Norman Lamb MP writes…Have your say on dementia care

Back in 2008, when I was Liberal Democrat Shadow Health Secretary, I spoke out about poor diagnosis rates for dementia sufferers, saying that “the NHS must do more to ensure people are encouraged to seek early help and that they have access to care from their GP, specialist assessment and accurate diagnosis.” Dementia diagnosis rates across the country vary significantly – and although they are improving, they are still not good enough. And, while there is some excellent dementia care – there has also been much that is inadequate.

I could never have imagined then that – 5 years on – I would find myself chairing the opening session of a G8 Summit on Dementia. Over the past year, during its presidency of the G8, Britain has led the way on dementia, driving an international initiative to push this up the political agenda. Life sciences are one of Britain’s great research strengths, and the focus on dementia can play a crucial role in working to deliver a stronger economy and a fairer society.

I see in my role as Health Minister, and in my constituency, the suffering caused by dementia not just for those with the condition but also for their families, friends and carers. Dementia affects more than 35 million people worldwide, and that number is expected to double over the next 20 years.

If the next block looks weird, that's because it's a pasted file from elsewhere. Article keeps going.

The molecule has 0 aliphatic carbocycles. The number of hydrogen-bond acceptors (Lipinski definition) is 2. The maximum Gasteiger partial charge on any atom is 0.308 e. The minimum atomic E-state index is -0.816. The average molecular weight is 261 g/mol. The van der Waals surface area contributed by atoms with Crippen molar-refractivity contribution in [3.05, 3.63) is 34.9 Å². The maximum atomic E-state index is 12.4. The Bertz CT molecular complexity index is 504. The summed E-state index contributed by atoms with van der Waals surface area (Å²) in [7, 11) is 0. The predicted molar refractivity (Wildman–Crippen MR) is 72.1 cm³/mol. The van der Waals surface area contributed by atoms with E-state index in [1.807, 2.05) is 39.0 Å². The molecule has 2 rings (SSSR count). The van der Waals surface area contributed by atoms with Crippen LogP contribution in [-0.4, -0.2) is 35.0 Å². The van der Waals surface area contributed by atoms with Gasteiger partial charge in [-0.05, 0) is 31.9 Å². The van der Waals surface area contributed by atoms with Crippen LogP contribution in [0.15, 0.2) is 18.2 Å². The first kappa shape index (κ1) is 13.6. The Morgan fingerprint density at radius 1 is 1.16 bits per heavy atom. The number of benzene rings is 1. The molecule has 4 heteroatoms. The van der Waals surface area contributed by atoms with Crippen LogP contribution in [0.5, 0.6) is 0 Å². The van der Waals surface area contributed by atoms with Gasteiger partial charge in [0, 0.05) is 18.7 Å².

At the Summit yesterday, the G8 nations set as their top priority an objective of improving the quality of life for people with dementia. We have also agreed to work together to co-ordinate scientific research globally. This will avoid duplication, and make sure that research is shared, so we can make faster progress towards discovering treatments for the different forms of dementia, with an ambition to find a cure or disease-modifying therapy by 2025. There has also been an important commitment to improve care, and promote dignity and respect for those suffering from dementia. You can read the declaration in full here (pdf).